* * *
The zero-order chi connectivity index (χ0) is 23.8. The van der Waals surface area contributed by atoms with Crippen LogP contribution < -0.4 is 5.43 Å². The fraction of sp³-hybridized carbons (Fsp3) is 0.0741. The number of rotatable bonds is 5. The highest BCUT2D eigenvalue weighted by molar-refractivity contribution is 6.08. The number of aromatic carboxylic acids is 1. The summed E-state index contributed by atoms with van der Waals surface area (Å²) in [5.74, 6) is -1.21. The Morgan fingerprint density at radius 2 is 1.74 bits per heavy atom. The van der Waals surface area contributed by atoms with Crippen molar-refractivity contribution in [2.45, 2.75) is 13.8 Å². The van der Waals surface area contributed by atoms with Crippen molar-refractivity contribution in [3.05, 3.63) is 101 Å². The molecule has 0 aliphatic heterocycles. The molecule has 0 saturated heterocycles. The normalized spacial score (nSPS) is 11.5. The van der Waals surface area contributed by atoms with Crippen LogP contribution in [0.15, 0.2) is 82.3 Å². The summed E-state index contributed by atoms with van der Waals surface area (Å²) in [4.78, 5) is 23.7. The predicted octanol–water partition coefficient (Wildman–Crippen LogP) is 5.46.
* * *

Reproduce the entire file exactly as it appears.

The zero-order chi connectivity index (χ0) is 23.8. The van der Waals surface area contributed by atoms with Crippen LogP contribution < -0.4 is 5.43 Å². The fraction of sp³-hybridized carbons (Fsp3) is 0.0741. The number of rotatable bonds is 5. The highest BCUT2D eigenvalue weighted by molar-refractivity contribution is 6.08. The number of aromatic carboxylic acids is 1. The summed E-state index contributed by atoms with van der Waals surface area (Å²) in [5.74, 6) is -1.21. The Morgan fingerprint density at radius 2 is 1.74 bits per heavy atom. The van der Waals surface area contributed by atoms with Crippen molar-refractivity contribution in [2.45, 2.75) is 13.8 Å². The van der Waals surface area contributed by atoms with Crippen molar-refractivity contribution in [3.05, 3.63) is 101 Å². The molecule has 0 aliphatic heterocycles. The molecule has 0 saturated heterocycles. The normalized spacial score (nSPS) is 11.5. The van der Waals surface area contributed by atoms with Crippen LogP contribution in [0.15, 0.2) is 82.3 Å². The summed E-state index contributed by atoms with van der Waals surface area (Å²) in [4.78, 5) is 23.7. The predicted octanol–water partition coefficient (Wildman–Crippen LogP) is 5.46.